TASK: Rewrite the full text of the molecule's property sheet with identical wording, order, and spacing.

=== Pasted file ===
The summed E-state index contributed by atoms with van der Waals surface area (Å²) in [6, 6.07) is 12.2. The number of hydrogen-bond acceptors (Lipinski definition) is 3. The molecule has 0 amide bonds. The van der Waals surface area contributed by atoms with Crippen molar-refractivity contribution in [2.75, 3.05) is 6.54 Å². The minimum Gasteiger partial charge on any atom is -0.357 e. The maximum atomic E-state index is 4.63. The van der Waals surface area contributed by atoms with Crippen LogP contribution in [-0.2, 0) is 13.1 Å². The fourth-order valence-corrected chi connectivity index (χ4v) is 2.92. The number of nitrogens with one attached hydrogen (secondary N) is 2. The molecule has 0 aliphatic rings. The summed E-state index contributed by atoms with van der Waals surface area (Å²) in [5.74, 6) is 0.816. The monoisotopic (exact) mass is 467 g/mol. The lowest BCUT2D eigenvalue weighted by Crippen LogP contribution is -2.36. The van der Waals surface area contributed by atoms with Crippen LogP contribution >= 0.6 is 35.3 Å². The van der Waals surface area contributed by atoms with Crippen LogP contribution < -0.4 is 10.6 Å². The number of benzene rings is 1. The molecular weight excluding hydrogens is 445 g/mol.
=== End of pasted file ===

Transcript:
The summed E-state index contributed by atoms with van der Waals surface area (Å²) in [6, 6.07) is 12.2. The number of hydrogen-bond acceptors (Lipinski definition) is 3. The molecule has 0 amide bonds. The van der Waals surface area contributed by atoms with Crippen molar-refractivity contribution in [2.75, 3.05) is 6.54 Å². The minimum Gasteiger partial charge on any atom is -0.357 e. The maximum atomic E-state index is 4.63. The van der Waals surface area contributed by atoms with Crippen LogP contribution in [-0.2, 0) is 13.1 Å². The fourth-order valence-corrected chi connectivity index (χ4v) is 2.92. The number of nitrogens with one attached hydrogen (secondary N) is 2. The molecule has 0 aliphatic rings. The summed E-state index contributed by atoms with van der Waals surface area (Å²) in [5.74, 6) is 0.816. The monoisotopic (exact) mass is 467 g/mol. The lowest BCUT2D eigenvalue weighted by Crippen LogP contribution is -2.36. The van der Waals surface area contributed by atoms with Crippen LogP contribution >= 0.6 is 35.3 Å². The van der Waals surface area contributed by atoms with Crippen LogP contribution < -0.4 is 10.6 Å². The number of benzene rings is 1. The molecular weight excluding hydrogens is 445 g/mol.